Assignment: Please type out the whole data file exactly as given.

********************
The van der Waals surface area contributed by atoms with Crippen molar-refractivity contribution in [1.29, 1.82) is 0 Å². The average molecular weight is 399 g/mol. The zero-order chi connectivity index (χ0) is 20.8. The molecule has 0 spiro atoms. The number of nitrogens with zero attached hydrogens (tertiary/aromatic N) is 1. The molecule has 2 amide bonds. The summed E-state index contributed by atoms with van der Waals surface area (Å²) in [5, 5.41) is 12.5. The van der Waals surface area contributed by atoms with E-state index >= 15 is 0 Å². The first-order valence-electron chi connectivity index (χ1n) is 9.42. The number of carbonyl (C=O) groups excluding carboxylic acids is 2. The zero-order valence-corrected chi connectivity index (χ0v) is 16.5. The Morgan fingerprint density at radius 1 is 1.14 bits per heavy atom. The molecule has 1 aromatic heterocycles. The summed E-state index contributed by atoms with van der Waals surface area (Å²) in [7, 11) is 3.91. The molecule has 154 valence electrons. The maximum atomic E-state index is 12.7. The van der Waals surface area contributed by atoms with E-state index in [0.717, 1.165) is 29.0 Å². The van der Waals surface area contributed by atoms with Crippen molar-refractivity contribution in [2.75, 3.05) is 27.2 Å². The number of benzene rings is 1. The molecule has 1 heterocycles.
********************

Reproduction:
The van der Waals surface area contributed by atoms with Crippen molar-refractivity contribution in [1.29, 1.82) is 0 Å². The average molecular weight is 399 g/mol. The zero-order chi connectivity index (χ0) is 20.8. The molecule has 0 spiro atoms. The number of nitrogens with zero attached hydrogens (tertiary/aromatic N) is 1. The molecule has 2 amide bonds. The summed E-state index contributed by atoms with van der Waals surface area (Å²) in [5, 5.41) is 12.5. The van der Waals surface area contributed by atoms with E-state index >= 15 is 0 Å². The first-order valence-electron chi connectivity index (χ1n) is 9.42. The number of carbonyl (C=O) groups excluding carboxylic acids is 2. The zero-order valence-corrected chi connectivity index (χ0v) is 16.5. The Morgan fingerprint density at radius 1 is 1.14 bits per heavy atom. The molecule has 1 aromatic heterocycles. The summed E-state index contributed by atoms with van der Waals surface area (Å²) in [7, 11) is 3.91. The molecule has 154 valence electrons. The maximum atomic E-state index is 12.7. The van der Waals surface area contributed by atoms with E-state index in [0.717, 1.165) is 29.0 Å². The van der Waals surface area contributed by atoms with Crippen molar-refractivity contribution in [2.75, 3.05) is 27.2 Å². The number of benzene rings is 1. The molecule has 1 heterocycles.